Russian Central Bank Deputy Governor Says Blockchain Tech Not Yet 'Mature'
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Russian Central Bank Deputy Governor Says Blockchain Tech Not Yet ‘Mature’

Olga Skorobogatova, Russian central bank’s first Deputy Governor, said that blockchain tech is still not ‘mature’ enough to be used on a large scale, and still requires many improvements, reports media outlet Prime, on May 26.

During a discussion at the SPIEF (St. Petersburg International Economic Forum), Skorobogatova said that blockchain technology is yet to be applied on an industrial-scale, with exception of cryptocurrencies, like bitcoin. She stressed that some major issues like scalability and security need to be dealt with, before using the blockchain tech on an industrial scale.

According to her, blockchain applications can be divided into two categories depending on their use. The first includes blockchain systems offering distributed settlement infrastructure. Ripple and Corda are examples of such system. On the other hand, the second category includes blockchain platforms like Hyperledger and Ethereum, offering smart contract functionality.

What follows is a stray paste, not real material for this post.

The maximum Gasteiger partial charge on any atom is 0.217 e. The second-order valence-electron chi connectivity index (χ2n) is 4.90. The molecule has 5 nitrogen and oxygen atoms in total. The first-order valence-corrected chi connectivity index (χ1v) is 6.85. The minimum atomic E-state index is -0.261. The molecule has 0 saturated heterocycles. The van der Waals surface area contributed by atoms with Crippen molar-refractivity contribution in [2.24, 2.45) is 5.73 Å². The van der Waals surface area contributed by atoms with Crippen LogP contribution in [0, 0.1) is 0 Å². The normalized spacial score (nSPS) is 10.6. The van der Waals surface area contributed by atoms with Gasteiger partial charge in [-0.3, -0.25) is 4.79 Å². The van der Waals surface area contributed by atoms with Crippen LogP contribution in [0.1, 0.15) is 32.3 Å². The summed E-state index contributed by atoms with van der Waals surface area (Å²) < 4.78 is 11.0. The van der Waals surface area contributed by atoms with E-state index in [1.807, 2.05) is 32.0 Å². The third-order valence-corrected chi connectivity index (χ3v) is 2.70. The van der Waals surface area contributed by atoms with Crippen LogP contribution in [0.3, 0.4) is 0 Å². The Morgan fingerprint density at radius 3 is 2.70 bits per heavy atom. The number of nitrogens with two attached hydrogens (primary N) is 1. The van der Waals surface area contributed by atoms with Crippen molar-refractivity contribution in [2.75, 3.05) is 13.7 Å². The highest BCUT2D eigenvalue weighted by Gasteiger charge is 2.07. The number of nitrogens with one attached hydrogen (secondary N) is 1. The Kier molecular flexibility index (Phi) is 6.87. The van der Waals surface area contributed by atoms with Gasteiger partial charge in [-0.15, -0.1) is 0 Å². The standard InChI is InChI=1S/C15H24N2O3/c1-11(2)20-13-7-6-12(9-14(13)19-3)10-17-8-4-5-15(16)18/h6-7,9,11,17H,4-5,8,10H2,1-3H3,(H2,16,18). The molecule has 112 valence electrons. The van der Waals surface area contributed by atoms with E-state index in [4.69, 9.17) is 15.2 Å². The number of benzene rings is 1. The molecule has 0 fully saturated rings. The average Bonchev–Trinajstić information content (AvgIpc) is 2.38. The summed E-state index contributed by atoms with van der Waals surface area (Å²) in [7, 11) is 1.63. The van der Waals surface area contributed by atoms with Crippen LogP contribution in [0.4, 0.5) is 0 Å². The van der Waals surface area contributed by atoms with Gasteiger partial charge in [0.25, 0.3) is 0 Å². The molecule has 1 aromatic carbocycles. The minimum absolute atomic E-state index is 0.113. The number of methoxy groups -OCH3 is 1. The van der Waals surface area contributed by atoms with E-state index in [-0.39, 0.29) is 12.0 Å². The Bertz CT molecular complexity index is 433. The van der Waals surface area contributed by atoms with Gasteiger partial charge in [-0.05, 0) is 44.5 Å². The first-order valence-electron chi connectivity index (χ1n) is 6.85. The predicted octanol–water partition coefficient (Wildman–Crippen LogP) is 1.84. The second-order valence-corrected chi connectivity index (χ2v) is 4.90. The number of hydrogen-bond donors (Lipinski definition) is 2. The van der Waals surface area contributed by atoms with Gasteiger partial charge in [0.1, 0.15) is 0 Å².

Skorobogatova said technology just for the sake of it, is pretty pointless. 2018 is going to be the year that Russia and the international community discovers purposes for which the nascent tech is beneficial, after which they can use it on an industrial-scale, she added.

However, this is not the first time Skorobogatova has spoken on the blockchain technology. In June last year, she called the blockchain technology ‘revolutionary’ and urged that it is something that needs to be invested in. But at the same time, she said it’s important to weigh its risks and learn how to manage them before using it in the mainstream financial sector. According to her estimation at the time, roughly about 7-10 years would be required before the industry can think of fully-controlled integration.

Earlier this week, the Russian parliament approved the first out of three readings of new laws regulating the Russian crypto industry. As per these laws, cryptocurrencies and tokens can be best described as ‘property’.

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